• McVeagh, Diana M. Elgar the Music Maker. Woodbridge, UK: The Boydell Press, 2007.

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    This volume contains some biographical information, but is focused on a brief discussion of each of Elgar’s completed works. While the book contains a specific analytical point of view constructed on the author’s more than five decades of consideration of Elgar and his music, it does not consider (or cite) many of the works on Elgar that have been published since 1990.

  • Newman, Ernest. Elgar. 3d ed. Music of the Masters. London: J. Lane, The Bodley Head Ltd., 1922.

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    Newman was one of the most highly regarded music critics of his day, and his annotated index of Elgar’s compositions discusses the composer’s major works to 1906, arranged into categories (early compositions, cantatas, oratorios, songs and miscellaneous works, and instrumental works). An appendix discusses Elgar and program music.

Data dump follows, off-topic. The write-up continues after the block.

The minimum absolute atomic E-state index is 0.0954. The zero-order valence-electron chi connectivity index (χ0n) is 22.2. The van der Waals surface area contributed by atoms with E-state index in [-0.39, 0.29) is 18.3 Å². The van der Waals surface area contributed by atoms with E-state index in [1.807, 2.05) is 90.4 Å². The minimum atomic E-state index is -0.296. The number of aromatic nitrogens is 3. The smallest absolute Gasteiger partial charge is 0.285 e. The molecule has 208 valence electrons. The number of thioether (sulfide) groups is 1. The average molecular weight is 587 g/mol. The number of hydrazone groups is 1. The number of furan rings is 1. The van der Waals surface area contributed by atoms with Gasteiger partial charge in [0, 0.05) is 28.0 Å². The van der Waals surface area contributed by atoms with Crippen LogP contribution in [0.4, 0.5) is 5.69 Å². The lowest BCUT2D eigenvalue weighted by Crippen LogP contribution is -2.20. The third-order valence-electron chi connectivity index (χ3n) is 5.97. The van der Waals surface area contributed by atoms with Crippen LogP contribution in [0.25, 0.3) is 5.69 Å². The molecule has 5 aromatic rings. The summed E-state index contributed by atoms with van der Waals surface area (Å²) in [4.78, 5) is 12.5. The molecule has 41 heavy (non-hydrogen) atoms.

• Porte, John Fielder. Sir Edward Elgar. London: Kegan Paul, 1921.

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    Porte discusses Elgar’s compositions by opus number and gives narrative descriptions for each, as well as some information (when known) regarding the first performance of and critical reaction to the compositions. The short annotated bibliography at the end is interesting, since Porte is not afraid to criticize his contemporaries and their discussions of Elgar. Reprinted in 1970.